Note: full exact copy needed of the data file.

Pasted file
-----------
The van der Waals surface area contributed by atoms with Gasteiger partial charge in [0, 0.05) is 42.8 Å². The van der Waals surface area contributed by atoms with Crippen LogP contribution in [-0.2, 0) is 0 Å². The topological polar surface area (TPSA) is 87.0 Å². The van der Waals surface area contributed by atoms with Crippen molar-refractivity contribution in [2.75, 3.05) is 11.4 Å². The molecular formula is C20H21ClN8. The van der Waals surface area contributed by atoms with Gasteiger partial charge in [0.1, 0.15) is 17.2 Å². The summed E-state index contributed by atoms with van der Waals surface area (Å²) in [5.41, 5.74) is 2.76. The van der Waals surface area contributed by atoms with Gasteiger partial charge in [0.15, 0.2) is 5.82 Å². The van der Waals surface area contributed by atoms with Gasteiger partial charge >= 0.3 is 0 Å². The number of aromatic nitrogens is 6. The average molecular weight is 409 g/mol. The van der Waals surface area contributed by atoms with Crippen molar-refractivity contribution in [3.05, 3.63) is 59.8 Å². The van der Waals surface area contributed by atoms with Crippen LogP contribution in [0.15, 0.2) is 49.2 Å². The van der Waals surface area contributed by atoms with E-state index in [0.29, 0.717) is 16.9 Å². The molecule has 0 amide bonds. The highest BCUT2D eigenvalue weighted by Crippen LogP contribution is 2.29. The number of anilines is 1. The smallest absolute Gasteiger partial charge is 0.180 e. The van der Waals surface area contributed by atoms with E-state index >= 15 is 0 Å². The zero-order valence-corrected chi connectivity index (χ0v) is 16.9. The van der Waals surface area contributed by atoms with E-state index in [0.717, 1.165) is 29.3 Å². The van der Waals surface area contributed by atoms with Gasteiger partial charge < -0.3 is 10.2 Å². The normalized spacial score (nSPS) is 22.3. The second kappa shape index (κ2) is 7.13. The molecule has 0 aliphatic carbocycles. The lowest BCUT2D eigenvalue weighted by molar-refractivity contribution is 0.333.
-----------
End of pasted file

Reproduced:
The van der Waals surface area contributed by atoms with Gasteiger partial charge in [0, 0.05) is 42.8 Å². The van der Waals surface area contributed by atoms with Crippen LogP contribution in [-0.2, 0) is 0 Å². The topological polar surface area (TPSA) is 87.0 Å². The van der Waals surface area contributed by atoms with Crippen molar-refractivity contribution in [2.75, 3.05) is 11.4 Å². The molecular formula is C20H21ClN8. The van der Waals surface area contributed by atoms with Gasteiger partial charge in [0.1, 0.15) is 17.2 Å². The summed E-state index contributed by atoms with van der Waals surface area (Å²) in [5.41, 5.74) is 2.76. The van der Waals surface area contributed by atoms with Gasteiger partial charge in [0.15, 0.2) is 5.82 Å². The van der Waals surface area contributed by atoms with Gasteiger partial charge >= 0.3 is 0 Å². The number of aromatic nitrogens is 6. The average molecular weight is 409 g/mol. The van der Waals surface area contributed by atoms with Crippen molar-refractivity contribution in [3.05, 3.63) is 59.8 Å². The van der Waals surface area contributed by atoms with Crippen LogP contribution in [0.15, 0.2) is 49.2 Å². The van der Waals surface area contributed by atoms with E-state index in [0.29, 0.717) is 16.9 Å². The molecule has 0 amide bonds. The highest BCUT2D eigenvalue weighted by Crippen LogP contribution is 2.29. The number of anilines is 1. The smallest absolute Gasteiger partial charge is 0.180 e. The van der Waals surface area contributed by atoms with E-state index >= 15 is 0 Å². The zero-order valence-corrected chi connectivity index (χ0v) is 16.9. The van der Waals surface area contributed by atoms with E-state index in [0.717, 1.165) is 29.3 Å². The van der Waals surface area contributed by atoms with Gasteiger partial charge < -0.3 is 10.2 Å². The normalized spacial score (nSPS) is 22.3. The second kappa shape index (κ2) is 7.13. The molecule has 0 aliphatic carbocycles. The lowest BCUT2D eigenvalue weighted by molar-refractivity contribution is 0.333.